Create career paths and solve your retention problems.

Career paths are essential to employee engagement. Employee engagement improves retention.

Therefore, career paths are the key to business growth.

What is a Career Path?

A career path is an advancement roadmap in your company. It’s a structured timeline with short- and long-term benchmarks. It maps the route an employee takes from a lower-level position through successive positions to arrive at their ultimate goal.

Each employee’s plan will be somewhat unique, but it will be achievable in your organization.

Why Should Our Company Create Career Paths?

  • To retain your best employees
  • To give employees a sense of purpose
  • To attract top achievers
  • To increase the cumulative ability, experience, and diversity in your workforce
  • To create an employee-centric culture
  • To better compete with other employers in your market

How Do You Create Career Paths?

1. Update Your Organizational Chart

If you don’t have an org chart, create one. If you have one, make sure it’s up to date.

An organizational chart is a diagram that shows how your company is structured. (There is an example shown above.) It’s a graphical representation of the hierarchy and relationships.

Your company may have a traditional structure, flat structure, or something in between.

Align your org chart with your business plan. Are you adding products and services? Are you expanding into additional markets? You may need to add positions/teams/departments you don’t currently have.

2. Define Job Positions

Starting with each job description, list the key responsibilities. Outline the hard and soft skills. Be thorough and detailed. Look at the recent projects completed to make sure you haven’t missed anything. This exercise is also called job profiling.

Include the KPIs for each position. How do you measure success? Consider the high achievers in each role. What qualities make them effective?

3. Track a Roadmap For Each Skills Track

Define the roadmap(s) for each department, team, or business function. How does an entry-level employee advance through roles? What horizontal moves are necessary?

Keep in mind that there won’t be one path that connects each role to an advanced role. If you don’t have highly specialized job roles, you will potentially have many more career paths. This can be a great strength.

4. Identify Training Needs

Document the in-house and outsourced programs in place.

Can your employees advance up the ladder with what you have?

  • Is mentorship an important part of your culture?
  • Review exit interviews. Why do employees quit your company?
  • Survey your staff. What type of training do they want?
  • Which departments recruit internally? Which departments hire outside?

5. Create Training and Development Programs

If you haven’t invested heavily in training, this part will require the most time and resources.

This is the actionable part of your Career Path Program. Identify needs and create a timeline for implementation.

You may have to disrupt the status quo. But that’s the whole point.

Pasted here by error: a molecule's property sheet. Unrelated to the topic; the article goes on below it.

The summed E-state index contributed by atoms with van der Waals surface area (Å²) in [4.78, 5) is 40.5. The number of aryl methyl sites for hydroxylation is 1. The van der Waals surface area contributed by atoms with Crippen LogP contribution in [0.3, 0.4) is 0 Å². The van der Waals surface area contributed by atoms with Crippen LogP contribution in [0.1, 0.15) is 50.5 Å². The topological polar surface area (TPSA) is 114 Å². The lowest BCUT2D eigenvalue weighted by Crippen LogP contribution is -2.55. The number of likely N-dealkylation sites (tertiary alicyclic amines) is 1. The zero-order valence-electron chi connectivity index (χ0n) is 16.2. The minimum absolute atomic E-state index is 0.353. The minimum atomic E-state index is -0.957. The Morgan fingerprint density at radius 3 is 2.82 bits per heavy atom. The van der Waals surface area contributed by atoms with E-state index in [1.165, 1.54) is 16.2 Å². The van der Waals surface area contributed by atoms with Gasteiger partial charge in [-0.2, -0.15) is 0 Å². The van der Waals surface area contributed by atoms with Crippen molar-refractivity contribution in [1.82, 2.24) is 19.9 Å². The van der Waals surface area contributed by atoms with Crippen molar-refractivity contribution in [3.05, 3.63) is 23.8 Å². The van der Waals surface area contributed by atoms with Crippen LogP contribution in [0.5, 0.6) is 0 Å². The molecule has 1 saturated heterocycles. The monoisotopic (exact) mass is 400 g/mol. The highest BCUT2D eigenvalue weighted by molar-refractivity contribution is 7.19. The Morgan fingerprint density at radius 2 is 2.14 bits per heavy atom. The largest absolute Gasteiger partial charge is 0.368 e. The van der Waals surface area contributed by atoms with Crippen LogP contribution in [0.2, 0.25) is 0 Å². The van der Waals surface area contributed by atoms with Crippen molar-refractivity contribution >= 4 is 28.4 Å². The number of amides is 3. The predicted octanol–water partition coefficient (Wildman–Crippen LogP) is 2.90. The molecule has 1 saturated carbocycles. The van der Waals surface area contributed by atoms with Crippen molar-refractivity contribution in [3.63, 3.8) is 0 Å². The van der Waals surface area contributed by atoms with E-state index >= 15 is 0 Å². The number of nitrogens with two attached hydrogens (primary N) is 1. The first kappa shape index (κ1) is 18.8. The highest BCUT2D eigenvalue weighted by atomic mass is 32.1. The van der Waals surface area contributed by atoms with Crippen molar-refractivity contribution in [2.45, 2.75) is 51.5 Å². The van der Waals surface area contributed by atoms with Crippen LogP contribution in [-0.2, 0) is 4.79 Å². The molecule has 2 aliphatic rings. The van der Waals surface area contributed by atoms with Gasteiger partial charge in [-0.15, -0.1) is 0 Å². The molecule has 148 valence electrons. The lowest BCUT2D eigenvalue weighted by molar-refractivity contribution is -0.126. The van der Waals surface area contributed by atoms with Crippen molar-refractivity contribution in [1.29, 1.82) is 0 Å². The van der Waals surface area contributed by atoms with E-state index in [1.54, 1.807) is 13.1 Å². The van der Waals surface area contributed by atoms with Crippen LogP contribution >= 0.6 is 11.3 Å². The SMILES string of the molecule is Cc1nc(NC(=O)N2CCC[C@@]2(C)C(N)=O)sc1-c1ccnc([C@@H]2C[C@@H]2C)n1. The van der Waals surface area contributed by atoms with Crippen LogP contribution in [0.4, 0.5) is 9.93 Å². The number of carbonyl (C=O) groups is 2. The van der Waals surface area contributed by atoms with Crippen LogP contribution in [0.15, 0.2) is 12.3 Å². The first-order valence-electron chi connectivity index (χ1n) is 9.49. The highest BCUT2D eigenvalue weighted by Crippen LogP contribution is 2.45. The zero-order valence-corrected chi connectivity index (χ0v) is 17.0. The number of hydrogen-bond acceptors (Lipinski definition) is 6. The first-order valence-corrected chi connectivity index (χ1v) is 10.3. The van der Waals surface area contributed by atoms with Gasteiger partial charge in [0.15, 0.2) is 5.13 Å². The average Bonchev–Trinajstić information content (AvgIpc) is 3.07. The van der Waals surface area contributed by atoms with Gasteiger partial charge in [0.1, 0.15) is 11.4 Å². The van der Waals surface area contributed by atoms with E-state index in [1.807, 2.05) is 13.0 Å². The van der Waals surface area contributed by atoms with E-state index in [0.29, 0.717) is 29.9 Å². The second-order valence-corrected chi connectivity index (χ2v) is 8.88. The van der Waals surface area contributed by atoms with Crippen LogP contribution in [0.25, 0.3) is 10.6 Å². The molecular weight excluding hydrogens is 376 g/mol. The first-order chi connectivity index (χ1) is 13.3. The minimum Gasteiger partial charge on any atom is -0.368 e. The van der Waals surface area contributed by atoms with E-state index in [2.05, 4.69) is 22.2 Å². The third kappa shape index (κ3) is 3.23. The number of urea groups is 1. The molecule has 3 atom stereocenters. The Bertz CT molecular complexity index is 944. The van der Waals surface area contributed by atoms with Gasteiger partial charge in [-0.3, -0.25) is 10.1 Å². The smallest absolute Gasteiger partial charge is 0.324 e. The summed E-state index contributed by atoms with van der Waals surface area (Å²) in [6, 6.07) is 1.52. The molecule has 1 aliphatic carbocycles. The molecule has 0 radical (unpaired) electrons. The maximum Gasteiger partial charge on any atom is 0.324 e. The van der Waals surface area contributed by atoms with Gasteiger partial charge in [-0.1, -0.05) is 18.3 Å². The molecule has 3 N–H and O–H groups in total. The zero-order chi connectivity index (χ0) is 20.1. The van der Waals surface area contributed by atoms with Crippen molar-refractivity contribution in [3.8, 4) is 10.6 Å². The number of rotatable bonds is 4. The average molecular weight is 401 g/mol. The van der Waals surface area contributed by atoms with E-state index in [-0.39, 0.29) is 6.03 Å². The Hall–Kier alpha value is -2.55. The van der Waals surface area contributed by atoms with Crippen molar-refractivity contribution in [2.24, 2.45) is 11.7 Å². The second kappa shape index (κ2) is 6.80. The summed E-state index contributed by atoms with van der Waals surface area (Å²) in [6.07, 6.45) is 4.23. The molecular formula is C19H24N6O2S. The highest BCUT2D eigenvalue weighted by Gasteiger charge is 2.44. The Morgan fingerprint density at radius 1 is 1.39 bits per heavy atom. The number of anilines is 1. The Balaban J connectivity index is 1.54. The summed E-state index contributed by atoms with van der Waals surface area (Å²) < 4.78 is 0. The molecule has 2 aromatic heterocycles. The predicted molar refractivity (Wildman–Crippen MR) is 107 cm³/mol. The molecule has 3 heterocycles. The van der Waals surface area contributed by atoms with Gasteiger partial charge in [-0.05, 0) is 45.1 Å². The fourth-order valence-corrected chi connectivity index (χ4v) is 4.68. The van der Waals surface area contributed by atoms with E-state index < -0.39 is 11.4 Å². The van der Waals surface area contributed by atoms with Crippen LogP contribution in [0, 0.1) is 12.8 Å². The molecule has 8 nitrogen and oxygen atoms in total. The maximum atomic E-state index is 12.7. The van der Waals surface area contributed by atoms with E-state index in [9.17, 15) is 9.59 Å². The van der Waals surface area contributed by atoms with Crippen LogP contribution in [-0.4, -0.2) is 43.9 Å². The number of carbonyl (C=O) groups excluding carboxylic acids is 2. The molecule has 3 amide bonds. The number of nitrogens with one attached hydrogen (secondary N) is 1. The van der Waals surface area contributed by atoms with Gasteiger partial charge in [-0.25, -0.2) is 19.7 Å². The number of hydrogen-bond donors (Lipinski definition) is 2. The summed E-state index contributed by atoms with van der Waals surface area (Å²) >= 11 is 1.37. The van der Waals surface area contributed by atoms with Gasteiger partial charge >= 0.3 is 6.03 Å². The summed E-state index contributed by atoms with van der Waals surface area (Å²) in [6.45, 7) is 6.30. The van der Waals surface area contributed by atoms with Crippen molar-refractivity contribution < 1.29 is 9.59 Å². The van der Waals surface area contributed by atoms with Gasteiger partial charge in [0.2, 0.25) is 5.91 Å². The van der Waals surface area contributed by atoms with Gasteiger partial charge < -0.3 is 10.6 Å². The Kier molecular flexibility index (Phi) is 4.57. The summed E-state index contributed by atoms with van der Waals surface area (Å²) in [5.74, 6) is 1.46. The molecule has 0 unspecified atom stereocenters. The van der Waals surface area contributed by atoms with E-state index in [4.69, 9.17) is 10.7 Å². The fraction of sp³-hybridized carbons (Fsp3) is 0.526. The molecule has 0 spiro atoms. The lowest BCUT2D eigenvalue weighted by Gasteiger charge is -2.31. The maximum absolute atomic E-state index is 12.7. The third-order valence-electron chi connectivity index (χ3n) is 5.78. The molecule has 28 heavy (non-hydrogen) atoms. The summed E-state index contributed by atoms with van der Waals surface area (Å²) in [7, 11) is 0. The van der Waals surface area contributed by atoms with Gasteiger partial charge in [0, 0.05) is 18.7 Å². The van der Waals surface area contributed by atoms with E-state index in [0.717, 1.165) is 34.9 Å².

Incorporate your development programs with your business plan. Build it into your budget.

If you are successful, you will create what Gallup calls a ‘coaching culture.’ This is what sets great companies apart.

6. Document Your Career Path Program

It will include:

  1. Organization Chart
  2. Job Role Profiles
  3. Career Paths/Roadmaps
  4. Training Schedules

7. Map Each Employee’s Career Path

For new hires, you will do this during onboarding. For existing employees, you will do this during performance reviews.

During the career mapping meeting, you will discuss the employee’s goals and expectations. You will assess their performance. You will schedule ongoing training. Include the career map in the employee’s files.

Career Paths Are Dynamic

Career goals are fluid. Employees discover new interests and aptitudes.

Your company may diversify or pivot. Stay flexible. Your Career Path Program will evolve. Review it frequently and update as necessary.

Incorporate Your Program

How do you make your Career Path Program part of your company culture? It’s starts with recruiting and continues throughout the employment life cycle.

How a Career Path Program Shapes Recruiting

The career roadmap is now intrinsic to each job description.

Include your Career Path Program in job interviews. It should be front and center, not an afterthought.

New hires in mid-career positions (such as management) will have traveled part of the path with former employers. This improves how hiring managers evaluate job applicants. It will help your recruiting team craft better job postings.

How a Career Path Program Shapes Onboarding and Training

Continue with onboarding. Make sure each new hire knows the possible roadmaps for their position. They will begin employment knowing you will invest in their career progression. This improves confidence from the outset.

How a Career Path Program Shapes Performance Reviews

Align career path benchmarks with performance review benchmarks. If your performance reviews have been unstructured, now’s the perfect time to formalize them. Your career roadmaps will guide you. (They are maps, after all.)

HRIS Streamline Career Path Programs

The best way to create and administer a Career Path Program is with a Human Resource Information System (HRIS). An all-inclusive software solution integrates career paths from recruiting through retirement.

By Liz Strikwerda